In an alternate universe, Carolina Marin's feet would be shuffling across the floor, with her toned arms lifted high above her head.
But it is not within the parameters of a badminton court that she dances in. Nor would there be the rhythmic slaps from her racket meeting the shuttlecock.
In this other world, the women's world No. 1 shuttler is what she had dreamt of becoming as a little girl.
A flamenco dancer.
If convention had had its way, the 22-year-old from Huelva in south-western Spain would have followed her Andalusian roots and pursued a career on the dance floor.
Fate, however, took her down a vastly different path and, after a decade of toil, up to the pinnacle of the badminton world.
MUCH MORE THAN JUST A MEDAL
My focus at the Olympic Games is of course to take a medal, but I know it will be really difficult.
But I want to show my best badminton, and I want to enjoy the Olympic Games.
CAROLINA MARIN, Spanish badminton star, on her ambitions for Rio.
Marin was first captivated by a sport she never knew existed at the age of eight, when she followed a childhood friend to a badminton hall.
"It was very strange," the world No. 1, in town to compete at the OUE Singapore Open, told The Straits Times. "It was typical to watch tennis on television, but when I saw the racket and shuttle were really different, I had the feeling to enjoy, to play badminton."
But in a football-obsessed and tennis-loving country, there were few resources and even fewer playing opportunities available for this "strange" sport, played by no more than 7,000 in a nation of more than 46 million.
The pursuit of greatness meant the only child had to move away from home at 14, to places where badminton is popular, not peculiar.
Said Marin, whose father is a driver and mother works with the elderly: "It's difficult, if you compare (Spain) with China, or any country in Asia."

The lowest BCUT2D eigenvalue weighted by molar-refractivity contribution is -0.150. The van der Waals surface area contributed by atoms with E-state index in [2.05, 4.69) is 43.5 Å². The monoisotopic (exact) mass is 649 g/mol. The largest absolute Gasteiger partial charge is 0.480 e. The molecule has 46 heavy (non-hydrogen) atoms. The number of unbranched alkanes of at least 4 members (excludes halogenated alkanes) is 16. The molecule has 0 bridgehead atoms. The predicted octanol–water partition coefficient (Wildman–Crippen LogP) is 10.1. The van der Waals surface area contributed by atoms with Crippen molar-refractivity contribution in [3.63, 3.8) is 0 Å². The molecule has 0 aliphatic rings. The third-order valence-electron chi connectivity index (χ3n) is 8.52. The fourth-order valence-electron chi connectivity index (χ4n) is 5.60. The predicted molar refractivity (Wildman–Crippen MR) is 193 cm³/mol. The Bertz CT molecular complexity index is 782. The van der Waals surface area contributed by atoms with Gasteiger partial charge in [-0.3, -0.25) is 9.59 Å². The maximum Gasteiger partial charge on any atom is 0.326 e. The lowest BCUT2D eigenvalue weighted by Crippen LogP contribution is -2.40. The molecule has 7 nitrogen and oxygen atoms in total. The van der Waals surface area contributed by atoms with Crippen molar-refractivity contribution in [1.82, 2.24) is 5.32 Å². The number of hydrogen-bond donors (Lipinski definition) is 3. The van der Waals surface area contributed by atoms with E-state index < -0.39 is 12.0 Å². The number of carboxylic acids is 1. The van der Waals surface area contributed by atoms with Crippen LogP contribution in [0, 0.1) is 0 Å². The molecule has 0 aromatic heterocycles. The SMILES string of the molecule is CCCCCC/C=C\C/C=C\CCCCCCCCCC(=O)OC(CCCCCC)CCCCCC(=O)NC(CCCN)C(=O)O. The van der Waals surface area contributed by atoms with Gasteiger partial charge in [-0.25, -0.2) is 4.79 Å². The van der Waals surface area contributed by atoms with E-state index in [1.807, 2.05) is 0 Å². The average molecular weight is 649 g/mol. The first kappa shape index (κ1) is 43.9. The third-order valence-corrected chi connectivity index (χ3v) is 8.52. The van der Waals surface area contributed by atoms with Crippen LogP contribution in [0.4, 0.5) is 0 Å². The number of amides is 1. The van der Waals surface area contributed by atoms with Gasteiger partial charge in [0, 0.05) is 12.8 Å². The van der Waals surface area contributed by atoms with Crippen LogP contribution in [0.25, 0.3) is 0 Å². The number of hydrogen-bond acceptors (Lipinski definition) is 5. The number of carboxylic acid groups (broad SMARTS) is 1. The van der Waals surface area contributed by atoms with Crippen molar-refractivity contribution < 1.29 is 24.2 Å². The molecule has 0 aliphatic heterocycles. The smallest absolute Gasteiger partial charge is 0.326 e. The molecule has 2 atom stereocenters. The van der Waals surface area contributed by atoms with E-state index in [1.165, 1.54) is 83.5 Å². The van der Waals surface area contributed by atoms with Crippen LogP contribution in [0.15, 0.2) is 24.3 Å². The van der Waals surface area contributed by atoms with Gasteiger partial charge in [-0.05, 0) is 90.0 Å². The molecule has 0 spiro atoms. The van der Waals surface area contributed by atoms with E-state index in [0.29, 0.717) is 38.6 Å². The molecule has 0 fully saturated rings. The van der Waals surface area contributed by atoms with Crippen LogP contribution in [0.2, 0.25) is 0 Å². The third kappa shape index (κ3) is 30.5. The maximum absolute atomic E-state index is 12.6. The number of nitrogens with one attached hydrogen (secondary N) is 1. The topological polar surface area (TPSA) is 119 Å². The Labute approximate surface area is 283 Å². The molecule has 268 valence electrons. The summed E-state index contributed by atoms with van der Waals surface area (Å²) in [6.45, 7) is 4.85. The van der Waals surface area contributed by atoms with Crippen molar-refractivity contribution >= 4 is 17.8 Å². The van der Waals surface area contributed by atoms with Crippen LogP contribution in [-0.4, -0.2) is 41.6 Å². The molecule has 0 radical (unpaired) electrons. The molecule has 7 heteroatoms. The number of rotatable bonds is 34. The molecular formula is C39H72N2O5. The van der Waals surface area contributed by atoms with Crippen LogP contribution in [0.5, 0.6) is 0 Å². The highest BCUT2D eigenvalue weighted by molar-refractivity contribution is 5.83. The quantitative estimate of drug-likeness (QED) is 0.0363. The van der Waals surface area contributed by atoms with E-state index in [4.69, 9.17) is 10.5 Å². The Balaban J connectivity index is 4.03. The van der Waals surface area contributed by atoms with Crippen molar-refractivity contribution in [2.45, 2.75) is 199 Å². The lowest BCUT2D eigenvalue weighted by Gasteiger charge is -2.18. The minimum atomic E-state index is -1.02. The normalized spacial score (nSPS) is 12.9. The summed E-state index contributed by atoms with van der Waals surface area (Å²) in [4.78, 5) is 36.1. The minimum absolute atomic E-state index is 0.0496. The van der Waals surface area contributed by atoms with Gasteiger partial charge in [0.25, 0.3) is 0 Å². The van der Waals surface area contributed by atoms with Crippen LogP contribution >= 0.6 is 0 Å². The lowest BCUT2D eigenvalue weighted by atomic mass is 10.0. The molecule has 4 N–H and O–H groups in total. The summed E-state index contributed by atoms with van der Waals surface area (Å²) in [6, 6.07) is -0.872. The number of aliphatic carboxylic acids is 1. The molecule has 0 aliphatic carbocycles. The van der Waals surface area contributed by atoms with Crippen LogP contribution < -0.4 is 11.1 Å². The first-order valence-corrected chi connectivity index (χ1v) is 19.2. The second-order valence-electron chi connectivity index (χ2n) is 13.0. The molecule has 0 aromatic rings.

She spent large amounts of time training and playing in unfamiliar environments - from Denmark to Thailand, Indonesia and India.
With few comparable women adversaries in Spain to challenge her, Marin trained with the men. In the absence of sparring partners, she relied heavily on the extensive archive of video analyses she had built up with coach Fernando Rivas over the years.
Their efforts bore fruit, sweeter than anyone could have predicted.
A sensational win over then-world No. 1 and reigning Olympic champion Li Xuerui of China at the 2014 world championships catapulted Marin from relative obscurity to badminton superstardom.
She became the youngest champion in history, the first Spaniard and first European in 15 years to lift that crown. Coveted titles then came one after another, with Marin also retaining the world title last year.
"I don't think it was an accident," she said. "When you don't win any tournaments before the world championships, it's difficult. But after that I won many in a row and I showed to people that it wasn't a lucky point, or accidental."
Her meteoric rise has made her a badminton icon. It lent momentum to the sport in Spain, and even drew attention from Marin's idol and compatriot Rafael Nadal. Walking on the streets or through shopping centres, she said, became "impossible".
"If you compare life now with when I won my first title, it's changed a lot," she said. "Many people want to take a photo, or they recognise me."
And in an Olympic year, Marin is well aware that she has a real shot at the most coveted of crowns, come August in Rio de Janeiro.
She said: "I don't want to think about (it)... I know everyone wants to beat me. My focus at the Olympic Games is of course to take a medal, but I know it will be really difficult.
"But I want to show my best badminton, and I want to enjoy the Olympic Games."
In this world, Marin is the top women's shuttler, striving to become what she never knew she could be. Should she achieve what others never thought she could do in Rio, a celebration would certainly be due.
A little flamenco dance atop the Olympic podium would do nicely.